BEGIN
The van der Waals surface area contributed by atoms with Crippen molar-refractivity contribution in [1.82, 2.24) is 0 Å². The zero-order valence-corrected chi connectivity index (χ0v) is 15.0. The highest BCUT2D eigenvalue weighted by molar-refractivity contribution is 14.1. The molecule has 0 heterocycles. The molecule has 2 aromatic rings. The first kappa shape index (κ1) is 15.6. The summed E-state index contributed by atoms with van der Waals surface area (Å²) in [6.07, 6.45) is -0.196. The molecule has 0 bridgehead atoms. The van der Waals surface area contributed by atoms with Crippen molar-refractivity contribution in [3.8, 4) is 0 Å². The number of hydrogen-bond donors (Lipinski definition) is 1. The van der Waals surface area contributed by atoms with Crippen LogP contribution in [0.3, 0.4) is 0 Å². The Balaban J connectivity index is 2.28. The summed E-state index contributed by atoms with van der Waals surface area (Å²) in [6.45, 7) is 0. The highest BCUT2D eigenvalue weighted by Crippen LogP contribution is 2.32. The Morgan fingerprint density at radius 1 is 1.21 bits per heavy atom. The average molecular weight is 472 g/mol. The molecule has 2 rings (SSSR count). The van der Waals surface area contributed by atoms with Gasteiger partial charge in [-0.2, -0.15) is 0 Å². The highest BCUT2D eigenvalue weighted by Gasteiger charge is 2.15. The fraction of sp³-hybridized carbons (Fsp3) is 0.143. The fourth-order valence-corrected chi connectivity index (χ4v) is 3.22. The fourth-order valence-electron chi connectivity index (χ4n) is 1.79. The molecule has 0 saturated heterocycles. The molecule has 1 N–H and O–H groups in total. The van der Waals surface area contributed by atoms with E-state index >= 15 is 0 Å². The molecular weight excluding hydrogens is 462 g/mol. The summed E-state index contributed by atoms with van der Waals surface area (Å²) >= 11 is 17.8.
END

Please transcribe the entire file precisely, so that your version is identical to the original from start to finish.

The van der Waals surface area contributed by atoms with Crippen molar-refractivity contribution in [1.82, 2.24) is 0 Å². The zero-order valence-corrected chi connectivity index (χ0v) is 15.0. The highest BCUT2D eigenvalue weighted by molar-refractivity contribution is 14.1. The molecule has 0 heterocycles. The molecule has 2 aromatic rings. The first kappa shape index (κ1) is 15.6. The summed E-state index contributed by atoms with van der Waals surface area (Å²) in [6.07, 6.45) is -0.196. The molecule has 0 bridgehead atoms. The van der Waals surface area contributed by atoms with Crippen molar-refractivity contribution in [3.8, 4) is 0 Å². The number of hydrogen-bond donors (Lipinski definition) is 1. The van der Waals surface area contributed by atoms with Crippen LogP contribution in [0.3, 0.4) is 0 Å². The Balaban J connectivity index is 2.28. The summed E-state index contributed by atoms with van der Waals surface area (Å²) in [6.45, 7) is 0. The highest BCUT2D eigenvalue weighted by Crippen LogP contribution is 2.32. The Morgan fingerprint density at radius 1 is 1.21 bits per heavy atom. The average molecular weight is 472 g/mol. The molecule has 2 rings (SSSR count). The van der Waals surface area contributed by atoms with Gasteiger partial charge in [-0.2, -0.15) is 0 Å². The highest BCUT2D eigenvalue weighted by Gasteiger charge is 2.15. The fraction of sp³-hybridized carbons (Fsp3) is 0.143. The fourth-order valence-corrected chi connectivity index (χ4v) is 3.22. The fourth-order valence-electron chi connectivity index (χ4n) is 1.79. The molecule has 0 saturated heterocycles. The molecule has 1 N–H and O–H groups in total. The van der Waals surface area contributed by atoms with E-state index >= 15 is 0 Å². The molecular weight excluding hydrogens is 462 g/mol. The summed E-state index contributed by atoms with van der Waals surface area (Å²) >= 11 is 17.8.